Google Releases Google Chrome 31.0.1650.63 – Original release date: December 09, 2013 Google has released Google Chrome 31.0.1650.63 for Windows, Mac, Linux and Chrome Frame to address multiple vulnerabilities. These vulnerabilities could allow a remote attacker to hijack a web session, spoof the address bar or cause a denial of service condition.US-CERT encourages users and administrators to review the Google Chrome Release blog entry and follow best practice security policies to determine which updates should be applied. This product is provided subject to this Notification and this Privacy & Use policy.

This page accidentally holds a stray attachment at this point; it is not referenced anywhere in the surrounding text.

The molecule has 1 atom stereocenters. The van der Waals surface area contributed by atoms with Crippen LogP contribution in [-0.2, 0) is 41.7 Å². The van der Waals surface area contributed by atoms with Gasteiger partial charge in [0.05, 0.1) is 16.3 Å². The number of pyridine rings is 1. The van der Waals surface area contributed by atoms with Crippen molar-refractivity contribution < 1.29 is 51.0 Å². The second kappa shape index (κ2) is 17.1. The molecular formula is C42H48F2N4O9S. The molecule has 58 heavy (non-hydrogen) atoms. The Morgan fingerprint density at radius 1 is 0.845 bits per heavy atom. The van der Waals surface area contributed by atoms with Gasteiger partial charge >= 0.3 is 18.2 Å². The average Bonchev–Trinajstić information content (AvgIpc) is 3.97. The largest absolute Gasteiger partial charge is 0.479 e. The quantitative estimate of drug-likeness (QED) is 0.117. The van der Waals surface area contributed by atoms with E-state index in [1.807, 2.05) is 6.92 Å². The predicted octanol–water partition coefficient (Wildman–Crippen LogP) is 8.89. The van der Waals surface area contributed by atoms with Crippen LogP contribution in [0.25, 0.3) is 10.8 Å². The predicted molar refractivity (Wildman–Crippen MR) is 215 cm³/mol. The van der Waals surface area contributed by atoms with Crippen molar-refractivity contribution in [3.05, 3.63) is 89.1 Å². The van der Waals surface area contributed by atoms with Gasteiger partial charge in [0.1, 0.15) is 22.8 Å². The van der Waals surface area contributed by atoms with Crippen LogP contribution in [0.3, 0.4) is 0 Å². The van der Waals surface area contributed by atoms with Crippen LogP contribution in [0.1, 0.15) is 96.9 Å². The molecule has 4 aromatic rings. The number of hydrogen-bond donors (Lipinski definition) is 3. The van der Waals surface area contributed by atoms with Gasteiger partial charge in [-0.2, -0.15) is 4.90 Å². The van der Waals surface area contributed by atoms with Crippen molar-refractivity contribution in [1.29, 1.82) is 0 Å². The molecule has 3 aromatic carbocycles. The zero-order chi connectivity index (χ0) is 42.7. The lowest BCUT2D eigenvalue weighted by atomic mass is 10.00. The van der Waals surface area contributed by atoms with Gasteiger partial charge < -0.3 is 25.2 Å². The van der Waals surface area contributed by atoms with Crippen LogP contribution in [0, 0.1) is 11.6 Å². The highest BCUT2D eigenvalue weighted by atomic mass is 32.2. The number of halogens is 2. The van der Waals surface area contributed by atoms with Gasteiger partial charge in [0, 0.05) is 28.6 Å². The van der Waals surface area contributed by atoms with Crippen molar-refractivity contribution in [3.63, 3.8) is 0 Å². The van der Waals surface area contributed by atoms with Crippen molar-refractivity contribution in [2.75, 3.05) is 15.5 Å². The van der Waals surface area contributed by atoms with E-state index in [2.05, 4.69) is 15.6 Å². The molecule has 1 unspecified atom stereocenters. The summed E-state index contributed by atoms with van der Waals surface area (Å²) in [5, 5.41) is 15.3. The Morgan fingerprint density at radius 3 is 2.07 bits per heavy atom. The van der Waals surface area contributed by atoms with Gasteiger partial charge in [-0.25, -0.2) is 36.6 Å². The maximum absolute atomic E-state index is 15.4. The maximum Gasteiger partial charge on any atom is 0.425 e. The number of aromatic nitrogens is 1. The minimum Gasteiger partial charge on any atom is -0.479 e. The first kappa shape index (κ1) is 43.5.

December 9, 2013 7:44:00 AM CET
Neverquest Trojan Warning – Reports warn of a trojan called "Neverquest" that can activate itself on hundreds of banking and financial websites.
December 9, 2013 7:15:00 AM CET